Nov 12

Under Armour for Sensory Input

Under Armour, also called rash guards, rashies, or a surf shirt, is something you want to try if your child seeks out proprioceptive opportunities such as tickles, hugs, and/or any kind of pressure that squeezes the body.

Under Armour is a tight fitting sports shirt that is worn to help regulate body temperature and dryness.  The material is a lycra-type fabric that fits snug on the body and feels silky.

I had a student who wore a vest that I could velcro onto him over his clothes.  It was the same type of stretchy lycra material that gave a squeezing sensation.  We kept it at school and used it during work time to see if it would help him calm down.  He loved it so much that if I would forget to put it on him in the morning he would go and get it from the closet and give it to me to put it on him. It definitely seemed to make a difference and he seemed calmer, more spacially organized and happier.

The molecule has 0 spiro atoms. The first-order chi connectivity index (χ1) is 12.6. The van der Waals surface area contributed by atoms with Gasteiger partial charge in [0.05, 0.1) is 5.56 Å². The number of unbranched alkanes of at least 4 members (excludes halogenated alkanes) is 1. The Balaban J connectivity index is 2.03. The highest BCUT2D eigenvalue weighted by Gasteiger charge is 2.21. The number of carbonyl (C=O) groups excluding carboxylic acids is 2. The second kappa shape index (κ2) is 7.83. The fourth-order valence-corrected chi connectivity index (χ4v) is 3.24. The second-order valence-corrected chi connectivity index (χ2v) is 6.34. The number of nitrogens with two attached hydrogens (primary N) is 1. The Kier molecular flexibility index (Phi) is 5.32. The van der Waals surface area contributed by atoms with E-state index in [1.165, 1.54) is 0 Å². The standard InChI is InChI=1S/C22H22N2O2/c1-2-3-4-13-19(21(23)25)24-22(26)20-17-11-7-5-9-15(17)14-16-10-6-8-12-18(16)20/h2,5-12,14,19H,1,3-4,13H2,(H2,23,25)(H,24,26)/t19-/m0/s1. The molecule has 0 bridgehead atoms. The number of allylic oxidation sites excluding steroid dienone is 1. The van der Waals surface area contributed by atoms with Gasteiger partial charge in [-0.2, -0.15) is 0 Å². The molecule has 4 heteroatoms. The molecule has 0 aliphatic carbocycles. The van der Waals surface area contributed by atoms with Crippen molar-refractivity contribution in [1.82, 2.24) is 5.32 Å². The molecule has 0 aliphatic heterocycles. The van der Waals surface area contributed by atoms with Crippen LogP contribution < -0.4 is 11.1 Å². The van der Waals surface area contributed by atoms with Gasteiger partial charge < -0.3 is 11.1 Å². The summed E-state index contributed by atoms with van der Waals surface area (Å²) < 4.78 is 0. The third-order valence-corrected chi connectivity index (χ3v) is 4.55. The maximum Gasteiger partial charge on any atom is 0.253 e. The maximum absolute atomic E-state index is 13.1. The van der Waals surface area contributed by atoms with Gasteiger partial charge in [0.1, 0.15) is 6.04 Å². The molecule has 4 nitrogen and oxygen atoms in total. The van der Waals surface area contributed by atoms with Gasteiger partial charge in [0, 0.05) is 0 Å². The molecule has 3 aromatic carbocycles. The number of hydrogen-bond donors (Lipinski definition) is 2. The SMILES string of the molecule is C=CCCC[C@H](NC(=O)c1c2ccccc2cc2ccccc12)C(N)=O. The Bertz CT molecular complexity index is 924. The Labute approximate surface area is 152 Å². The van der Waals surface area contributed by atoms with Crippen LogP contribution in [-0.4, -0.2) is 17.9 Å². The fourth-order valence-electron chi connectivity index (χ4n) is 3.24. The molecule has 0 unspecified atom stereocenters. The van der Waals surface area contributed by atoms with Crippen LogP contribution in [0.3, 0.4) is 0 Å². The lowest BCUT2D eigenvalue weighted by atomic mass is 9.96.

Here is the link to the Under Armor website but there are plenty of other options on the web.  Body Glove, Quick Silver, Billabong, Roxy Roxy and O’neil also make cute shirts.  Just look for rash guards and surf shirts and make sure you get a size that is snug fitting.

Sep 18

Book Recommendations

Sep 18

Back To School-Parents, ask about therapy schedules

Back to school may mean new teachers, new school, new therapists, and new schedules.  There seems to be a shortage of related service providers (occupational, physical and speech therapists) in many school districts.  Children might go weeks and months without therapy services unbeknownst to the parents.  Make sure your child is receiving all the therapies documented on their IEP by asking the teacher for a schedule of days and times they have their therapies.  By the second or third week of school you should kindly ask the teacher to write down the schedule.  Make sure it matches what is in the IEP.  If it doesn’t match, kindly ask when the child will be receiving their full schedule.